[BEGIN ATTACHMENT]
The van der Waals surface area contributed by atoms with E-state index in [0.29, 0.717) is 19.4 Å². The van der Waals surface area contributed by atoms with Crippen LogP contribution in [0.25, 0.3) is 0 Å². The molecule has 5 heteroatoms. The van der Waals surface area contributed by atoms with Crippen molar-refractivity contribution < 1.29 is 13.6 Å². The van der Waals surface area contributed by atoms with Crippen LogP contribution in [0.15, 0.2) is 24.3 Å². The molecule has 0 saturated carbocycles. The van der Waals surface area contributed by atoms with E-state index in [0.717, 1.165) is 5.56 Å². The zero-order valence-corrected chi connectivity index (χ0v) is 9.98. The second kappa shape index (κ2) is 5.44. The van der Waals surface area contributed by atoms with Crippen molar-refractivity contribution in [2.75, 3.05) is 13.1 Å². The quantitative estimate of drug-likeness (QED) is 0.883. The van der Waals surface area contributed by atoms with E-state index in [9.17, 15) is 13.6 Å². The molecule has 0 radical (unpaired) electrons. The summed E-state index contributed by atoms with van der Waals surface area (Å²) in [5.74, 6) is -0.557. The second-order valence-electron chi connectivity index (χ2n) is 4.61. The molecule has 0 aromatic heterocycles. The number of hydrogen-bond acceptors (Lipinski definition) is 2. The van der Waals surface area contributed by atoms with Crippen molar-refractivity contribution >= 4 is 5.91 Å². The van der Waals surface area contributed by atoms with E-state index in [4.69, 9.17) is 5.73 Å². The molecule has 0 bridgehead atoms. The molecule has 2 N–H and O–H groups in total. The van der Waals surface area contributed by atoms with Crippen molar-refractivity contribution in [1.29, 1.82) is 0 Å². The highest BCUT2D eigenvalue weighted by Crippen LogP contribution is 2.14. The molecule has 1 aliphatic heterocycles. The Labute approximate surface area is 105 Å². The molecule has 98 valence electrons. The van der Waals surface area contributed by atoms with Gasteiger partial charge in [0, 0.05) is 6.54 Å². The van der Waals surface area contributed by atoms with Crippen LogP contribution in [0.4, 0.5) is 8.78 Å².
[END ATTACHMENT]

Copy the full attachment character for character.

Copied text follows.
The van der Waals surface area contributed by atoms with E-state index in [0.29, 0.717) is 19.4 Å². The van der Waals surface area contributed by atoms with Crippen LogP contribution in [0.25, 0.3) is 0 Å². The molecule has 5 heteroatoms. The van der Waals surface area contributed by atoms with Crippen molar-refractivity contribution < 1.29 is 13.6 Å². The van der Waals surface area contributed by atoms with Crippen LogP contribution in [0.15, 0.2) is 24.3 Å². The molecule has 0 saturated carbocycles. The van der Waals surface area contributed by atoms with E-state index in [0.717, 1.165) is 5.56 Å². The zero-order valence-corrected chi connectivity index (χ0v) is 9.98. The second kappa shape index (κ2) is 5.44. The van der Waals surface area contributed by atoms with Crippen molar-refractivity contribution in [2.75, 3.05) is 13.1 Å². The quantitative estimate of drug-likeness (QED) is 0.883. The van der Waals surface area contributed by atoms with E-state index in [9.17, 15) is 13.6 Å². The molecule has 0 radical (unpaired) electrons. The summed E-state index contributed by atoms with van der Waals surface area (Å²) in [5.74, 6) is -0.557. The second-order valence-electron chi connectivity index (χ2n) is 4.61. The molecule has 0 aromatic heterocycles. The number of hydrogen-bond acceptors (Lipinski definition) is 2. The van der Waals surface area contributed by atoms with Crippen molar-refractivity contribution >= 4 is 5.91 Å². The van der Waals surface area contributed by atoms with E-state index in [4.69, 9.17) is 5.73 Å². The molecule has 0 bridgehead atoms. The molecule has 2 N–H and O–H groups in total. The van der Waals surface area contributed by atoms with Crippen molar-refractivity contribution in [1.29, 1.82) is 0 Å². The highest BCUT2D eigenvalue weighted by Crippen LogP contribution is 2.14. The molecule has 1 aliphatic heterocycles. The Labute approximate surface area is 105 Å². The molecule has 98 valence electrons. The van der Waals surface area contributed by atoms with Gasteiger partial charge in [0, 0.05) is 6.54 Å². The van der Waals surface area contributed by atoms with Crippen LogP contribution in [0.4, 0.5) is 8.78 Å².